1. #include <stdio.h>
2. int main()
4. int sum_till_now;
6. sum_till_now = 1 + 2;
7. sum_till_now = sum_till_now + 3;
8. sum_till_now = sum_till_now + 4;
9. sum_till_now = sum_till_now + 5;
10. sum_till_now = sum_till_now + 6;
11. sum_till_now = sum_till_now + 7;
12. sum_till_now = sum_till_now + 8;
13. sum_till_now = sum_till_now + 9;
14. sum_till_now = sum_till_now + 10;
16. printf(¨The result is %d\n¨, sum_till_now);
Let's understand the logic.
We shall not dig into the syntax, or grammar of C, and just try to understand the logic.
A program is executed step by step, from top to bottom.
Statement number 4 is similar to your drawing a box named sum_till_now in rough pad. Computer uses its internal memory as its rough pad. sum_till_now is called a variable. Similar to a box in your rough pad, a variable can hold a value.
See statement 6. It is called an assignment statement. ¨=¨ is called the assignment operator. When an assignment statement is executed, whatever is in the right side of ¨=¨ is evaluated and put into the variable in the left side. That means, after executing statement 6, the value of sum_till_now becomes 3.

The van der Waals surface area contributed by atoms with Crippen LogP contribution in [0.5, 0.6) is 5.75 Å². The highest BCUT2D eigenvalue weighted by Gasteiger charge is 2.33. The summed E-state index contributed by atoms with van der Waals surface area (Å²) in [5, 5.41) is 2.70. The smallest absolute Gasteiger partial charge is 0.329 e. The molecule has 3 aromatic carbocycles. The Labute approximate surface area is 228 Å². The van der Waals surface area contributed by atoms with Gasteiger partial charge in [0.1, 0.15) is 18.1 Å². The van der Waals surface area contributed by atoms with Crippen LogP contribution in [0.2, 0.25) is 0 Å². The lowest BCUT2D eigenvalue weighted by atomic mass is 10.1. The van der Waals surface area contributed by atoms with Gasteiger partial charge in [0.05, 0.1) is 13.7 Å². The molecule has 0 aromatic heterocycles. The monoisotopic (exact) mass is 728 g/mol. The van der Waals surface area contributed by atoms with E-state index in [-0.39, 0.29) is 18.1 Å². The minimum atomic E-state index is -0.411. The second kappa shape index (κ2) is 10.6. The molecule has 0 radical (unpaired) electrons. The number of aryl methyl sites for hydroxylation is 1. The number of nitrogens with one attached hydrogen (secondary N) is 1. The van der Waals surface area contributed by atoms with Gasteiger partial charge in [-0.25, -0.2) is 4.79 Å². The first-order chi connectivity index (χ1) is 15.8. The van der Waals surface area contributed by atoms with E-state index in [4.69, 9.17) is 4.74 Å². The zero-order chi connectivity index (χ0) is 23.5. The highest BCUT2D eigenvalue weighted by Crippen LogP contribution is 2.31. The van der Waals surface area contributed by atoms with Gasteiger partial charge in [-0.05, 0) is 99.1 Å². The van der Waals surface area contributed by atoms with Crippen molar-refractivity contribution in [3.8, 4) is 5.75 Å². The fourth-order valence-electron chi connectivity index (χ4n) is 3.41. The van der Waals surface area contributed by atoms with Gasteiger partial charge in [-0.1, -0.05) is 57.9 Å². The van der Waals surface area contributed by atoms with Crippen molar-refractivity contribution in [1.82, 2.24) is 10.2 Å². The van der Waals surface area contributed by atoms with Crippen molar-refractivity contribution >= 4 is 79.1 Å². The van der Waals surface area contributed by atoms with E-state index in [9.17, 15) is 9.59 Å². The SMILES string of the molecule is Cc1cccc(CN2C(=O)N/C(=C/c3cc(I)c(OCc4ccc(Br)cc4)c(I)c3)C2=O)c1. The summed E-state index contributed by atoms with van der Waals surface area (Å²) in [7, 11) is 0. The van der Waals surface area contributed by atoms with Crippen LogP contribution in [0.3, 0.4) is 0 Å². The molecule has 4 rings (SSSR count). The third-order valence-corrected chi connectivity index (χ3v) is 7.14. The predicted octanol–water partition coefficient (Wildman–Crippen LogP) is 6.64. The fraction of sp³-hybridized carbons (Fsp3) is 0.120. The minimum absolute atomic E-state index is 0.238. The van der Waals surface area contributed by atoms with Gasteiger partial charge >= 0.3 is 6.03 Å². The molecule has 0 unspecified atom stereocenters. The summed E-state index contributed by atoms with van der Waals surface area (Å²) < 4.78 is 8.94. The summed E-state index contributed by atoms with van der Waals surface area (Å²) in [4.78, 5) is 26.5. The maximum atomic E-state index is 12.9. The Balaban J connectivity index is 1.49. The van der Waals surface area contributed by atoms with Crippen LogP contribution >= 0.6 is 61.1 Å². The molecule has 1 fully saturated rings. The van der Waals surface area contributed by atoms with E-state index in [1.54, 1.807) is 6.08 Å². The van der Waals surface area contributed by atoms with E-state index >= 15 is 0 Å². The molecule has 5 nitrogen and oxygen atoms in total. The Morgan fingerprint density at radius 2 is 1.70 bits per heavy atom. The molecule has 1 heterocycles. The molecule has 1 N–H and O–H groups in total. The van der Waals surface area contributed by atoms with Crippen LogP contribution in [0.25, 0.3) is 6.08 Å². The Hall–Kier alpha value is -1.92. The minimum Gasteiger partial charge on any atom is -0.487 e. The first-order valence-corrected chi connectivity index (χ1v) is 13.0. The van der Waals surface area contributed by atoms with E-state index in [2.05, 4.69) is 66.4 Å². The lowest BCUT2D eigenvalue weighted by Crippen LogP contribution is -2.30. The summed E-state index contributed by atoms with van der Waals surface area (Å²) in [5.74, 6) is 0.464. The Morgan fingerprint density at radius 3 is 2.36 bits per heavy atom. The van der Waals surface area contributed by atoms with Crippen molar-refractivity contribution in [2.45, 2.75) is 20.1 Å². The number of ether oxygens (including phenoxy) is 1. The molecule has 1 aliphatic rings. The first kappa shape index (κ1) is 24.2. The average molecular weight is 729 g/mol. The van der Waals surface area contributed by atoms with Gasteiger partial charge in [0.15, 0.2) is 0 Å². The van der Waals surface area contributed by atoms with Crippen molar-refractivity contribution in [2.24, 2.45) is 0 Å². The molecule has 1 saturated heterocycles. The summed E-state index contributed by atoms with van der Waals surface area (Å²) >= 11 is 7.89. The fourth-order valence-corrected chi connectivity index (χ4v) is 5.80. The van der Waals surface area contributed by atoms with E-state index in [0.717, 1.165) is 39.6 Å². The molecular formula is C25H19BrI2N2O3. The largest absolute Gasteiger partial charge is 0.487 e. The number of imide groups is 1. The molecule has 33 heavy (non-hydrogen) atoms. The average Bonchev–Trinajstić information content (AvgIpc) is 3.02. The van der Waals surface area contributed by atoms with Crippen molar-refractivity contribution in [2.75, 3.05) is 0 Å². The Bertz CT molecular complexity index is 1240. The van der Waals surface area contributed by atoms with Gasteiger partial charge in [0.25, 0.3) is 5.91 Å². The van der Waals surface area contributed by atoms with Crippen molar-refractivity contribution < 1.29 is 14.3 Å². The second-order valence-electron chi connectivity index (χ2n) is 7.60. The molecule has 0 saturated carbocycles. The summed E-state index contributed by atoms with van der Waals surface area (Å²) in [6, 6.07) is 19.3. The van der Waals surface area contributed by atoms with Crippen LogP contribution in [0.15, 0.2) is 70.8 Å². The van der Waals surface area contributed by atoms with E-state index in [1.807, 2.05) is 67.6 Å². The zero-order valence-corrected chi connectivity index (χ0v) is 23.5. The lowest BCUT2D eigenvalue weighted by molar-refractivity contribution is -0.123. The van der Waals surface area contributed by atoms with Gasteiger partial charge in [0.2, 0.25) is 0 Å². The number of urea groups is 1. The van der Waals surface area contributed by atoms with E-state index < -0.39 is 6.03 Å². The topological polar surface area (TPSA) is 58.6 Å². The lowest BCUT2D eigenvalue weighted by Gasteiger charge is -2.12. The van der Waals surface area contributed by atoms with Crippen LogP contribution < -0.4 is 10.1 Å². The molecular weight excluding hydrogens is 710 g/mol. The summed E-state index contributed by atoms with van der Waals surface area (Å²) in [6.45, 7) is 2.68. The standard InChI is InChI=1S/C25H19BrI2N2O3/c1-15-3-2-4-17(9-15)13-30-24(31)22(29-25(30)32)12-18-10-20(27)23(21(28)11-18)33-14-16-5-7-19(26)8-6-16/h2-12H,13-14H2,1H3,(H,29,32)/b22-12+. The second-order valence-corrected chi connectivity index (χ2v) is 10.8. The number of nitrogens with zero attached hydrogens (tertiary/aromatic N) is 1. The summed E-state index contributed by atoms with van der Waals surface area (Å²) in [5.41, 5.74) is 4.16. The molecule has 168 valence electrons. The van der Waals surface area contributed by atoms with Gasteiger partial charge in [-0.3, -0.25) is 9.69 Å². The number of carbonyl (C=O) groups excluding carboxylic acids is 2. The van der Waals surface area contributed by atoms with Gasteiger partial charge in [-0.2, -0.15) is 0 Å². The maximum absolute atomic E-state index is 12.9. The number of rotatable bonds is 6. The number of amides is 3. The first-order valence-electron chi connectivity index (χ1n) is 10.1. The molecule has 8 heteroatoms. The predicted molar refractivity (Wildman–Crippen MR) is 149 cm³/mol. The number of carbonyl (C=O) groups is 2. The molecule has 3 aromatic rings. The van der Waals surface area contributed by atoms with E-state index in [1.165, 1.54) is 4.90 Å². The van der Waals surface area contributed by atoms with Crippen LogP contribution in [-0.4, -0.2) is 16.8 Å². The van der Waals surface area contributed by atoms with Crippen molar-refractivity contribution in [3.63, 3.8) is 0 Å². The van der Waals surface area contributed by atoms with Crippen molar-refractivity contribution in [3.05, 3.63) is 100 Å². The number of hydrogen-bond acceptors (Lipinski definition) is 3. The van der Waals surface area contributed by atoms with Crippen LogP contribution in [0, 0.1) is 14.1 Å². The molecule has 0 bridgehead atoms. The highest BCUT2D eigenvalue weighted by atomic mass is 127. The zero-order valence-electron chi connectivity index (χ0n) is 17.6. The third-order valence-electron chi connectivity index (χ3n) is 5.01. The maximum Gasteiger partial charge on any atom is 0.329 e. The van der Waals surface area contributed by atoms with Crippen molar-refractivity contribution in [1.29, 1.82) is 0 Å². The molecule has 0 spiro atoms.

Statement 6 can be read as ¨1 + 2 is assigned to sum_till_now.¨ Never confuse ¨=¨ with the equality operator as in common mathematics. Both are different.
Statement 7 is also an assignment statement. Evaluating the right side (i. e. sum_till_now + 3) results in 6 (remember that sum_till_now is now holding 3). So, 6 is assigned to the left side, i. e. sum_till_now.
Hence, after execution of statement 7, sum_till_now holds 6.
Carrying on, after execution of statement 14, sum_till_now holds 55, which is the desired output.
Done. But the program seems long. What if the problem were to add from 1 till 10000!